Employee Healthcare - Do you measure up?

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So the employee health risk assessment is in place, but are you measuring what you think you are? Dr Peter Mills explains the pitfalls

According to the most recent Global Wellness Survey by Buck Consultants, about 46% of UK organisations use a health risk assessment (HRA) to shape the focus of their employee health programme initiatives, with a further 23% considering including an HRA in their programme design in the near future.

Couple this with the fact the majority, if not all, of the major private medical insurers also offer their clients an HRA as part of their corporate health programmes, it is clear health and wellbeing in the workplace is here to stay.

Employee health has been transformed over the past decade. As recently as 2001, there were only a handful of British companies who had any interest in the wellbeing of their employees, with the majority believing that their health was the responsibility of the individual and the government.

2001-2011: A HEALTH ODYSSEY

Fast forward to 2011 and it is evident that there has been a sea change in perceptions, helped in no small part by the publication of numerous research articles demonstrating the relationship between the state of an employee’s health and business performance metrics such as productivity, engagement and absenteeism. 

We now have a much more mature landscape, with some organisations even creating dedicated roles that have the sole responsibility of implementing corporate health strategy.

But with maturity should come reflection and, specifically, an evaluation of the methods used to engage staff in health improvement initiatives.

Central to many employee health initiatives is the HRA, a tool that captures self-reported health behaviours and health status.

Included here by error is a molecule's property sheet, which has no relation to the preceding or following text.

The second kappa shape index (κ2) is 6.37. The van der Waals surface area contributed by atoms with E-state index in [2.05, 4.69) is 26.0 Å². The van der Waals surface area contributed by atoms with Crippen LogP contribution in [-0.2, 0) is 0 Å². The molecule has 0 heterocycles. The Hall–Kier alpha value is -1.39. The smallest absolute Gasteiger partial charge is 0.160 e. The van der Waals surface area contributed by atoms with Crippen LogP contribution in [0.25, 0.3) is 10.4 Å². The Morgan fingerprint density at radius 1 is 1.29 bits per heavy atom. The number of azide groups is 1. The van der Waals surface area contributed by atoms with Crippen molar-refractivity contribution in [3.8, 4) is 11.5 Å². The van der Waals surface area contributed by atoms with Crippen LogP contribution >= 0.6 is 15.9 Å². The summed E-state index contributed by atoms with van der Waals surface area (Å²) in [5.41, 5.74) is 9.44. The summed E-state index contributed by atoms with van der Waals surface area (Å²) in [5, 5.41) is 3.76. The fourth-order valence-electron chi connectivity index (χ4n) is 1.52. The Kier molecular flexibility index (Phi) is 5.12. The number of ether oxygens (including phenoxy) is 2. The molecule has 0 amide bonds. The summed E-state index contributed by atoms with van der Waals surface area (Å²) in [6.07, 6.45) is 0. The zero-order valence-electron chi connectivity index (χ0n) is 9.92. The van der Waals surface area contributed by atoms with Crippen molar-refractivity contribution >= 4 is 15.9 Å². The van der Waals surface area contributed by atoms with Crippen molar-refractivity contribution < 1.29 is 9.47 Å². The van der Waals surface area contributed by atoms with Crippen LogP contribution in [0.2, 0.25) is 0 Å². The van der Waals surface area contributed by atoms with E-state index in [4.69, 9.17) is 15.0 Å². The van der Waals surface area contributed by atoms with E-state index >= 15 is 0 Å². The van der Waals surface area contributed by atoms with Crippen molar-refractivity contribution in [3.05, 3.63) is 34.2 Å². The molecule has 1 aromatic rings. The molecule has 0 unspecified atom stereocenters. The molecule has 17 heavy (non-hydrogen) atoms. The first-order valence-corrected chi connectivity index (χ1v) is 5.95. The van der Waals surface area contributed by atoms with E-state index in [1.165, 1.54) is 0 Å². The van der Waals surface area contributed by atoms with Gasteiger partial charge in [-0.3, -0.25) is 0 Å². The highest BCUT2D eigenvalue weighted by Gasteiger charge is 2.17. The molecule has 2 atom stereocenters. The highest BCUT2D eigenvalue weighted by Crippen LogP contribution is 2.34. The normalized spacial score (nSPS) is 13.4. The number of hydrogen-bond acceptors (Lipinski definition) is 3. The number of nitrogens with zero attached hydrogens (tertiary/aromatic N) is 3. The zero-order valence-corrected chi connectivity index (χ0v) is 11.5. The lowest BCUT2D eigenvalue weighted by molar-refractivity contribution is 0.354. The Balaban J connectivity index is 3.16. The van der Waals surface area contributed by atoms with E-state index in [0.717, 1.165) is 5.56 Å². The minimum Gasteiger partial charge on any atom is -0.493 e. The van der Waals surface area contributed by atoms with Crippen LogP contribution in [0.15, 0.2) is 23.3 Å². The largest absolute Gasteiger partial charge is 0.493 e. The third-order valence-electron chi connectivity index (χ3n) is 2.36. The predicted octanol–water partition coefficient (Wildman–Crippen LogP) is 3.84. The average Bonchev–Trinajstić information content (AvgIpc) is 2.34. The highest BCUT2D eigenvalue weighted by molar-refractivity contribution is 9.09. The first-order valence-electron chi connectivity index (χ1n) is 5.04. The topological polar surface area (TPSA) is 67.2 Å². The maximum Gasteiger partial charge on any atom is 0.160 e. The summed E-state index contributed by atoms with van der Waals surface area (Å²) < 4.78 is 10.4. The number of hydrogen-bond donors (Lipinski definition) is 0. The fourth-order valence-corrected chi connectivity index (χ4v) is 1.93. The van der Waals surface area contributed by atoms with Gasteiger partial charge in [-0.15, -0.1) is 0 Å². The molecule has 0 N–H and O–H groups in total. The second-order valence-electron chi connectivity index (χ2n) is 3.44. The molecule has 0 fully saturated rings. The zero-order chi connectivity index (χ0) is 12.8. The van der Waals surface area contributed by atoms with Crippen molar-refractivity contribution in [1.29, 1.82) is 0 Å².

Many see this as a means to an end and indeed they would not be totally wrong in that assertion.

Research has shown that simply completing an HRA is probably not a big enough stimulus to actually get individuals to change their lifestyles. Appropriately targeted programmes and initiatives are needed for this.

But lets take a step back – how confident are you that the HRA that you are using is actually measuring what you think it is measuring?

Let me explain. It is easy to create a questionnaire, give anyone a piece of paper and a pen, and they will probably come up with a reasonable list of questions and possible answers within an hour or two.

However, what is more difficult is making sure that the questions and responses are meaningful and understandable to the audience completing them, and that they accurately reflect their true health status.

It is also imperative that the amalgamated output from any questionnaire accurately categorises the population into risk-related groups.

If this does not occur, the whole basis for the type and focus of your interventions may be fundamentally skewed.

 

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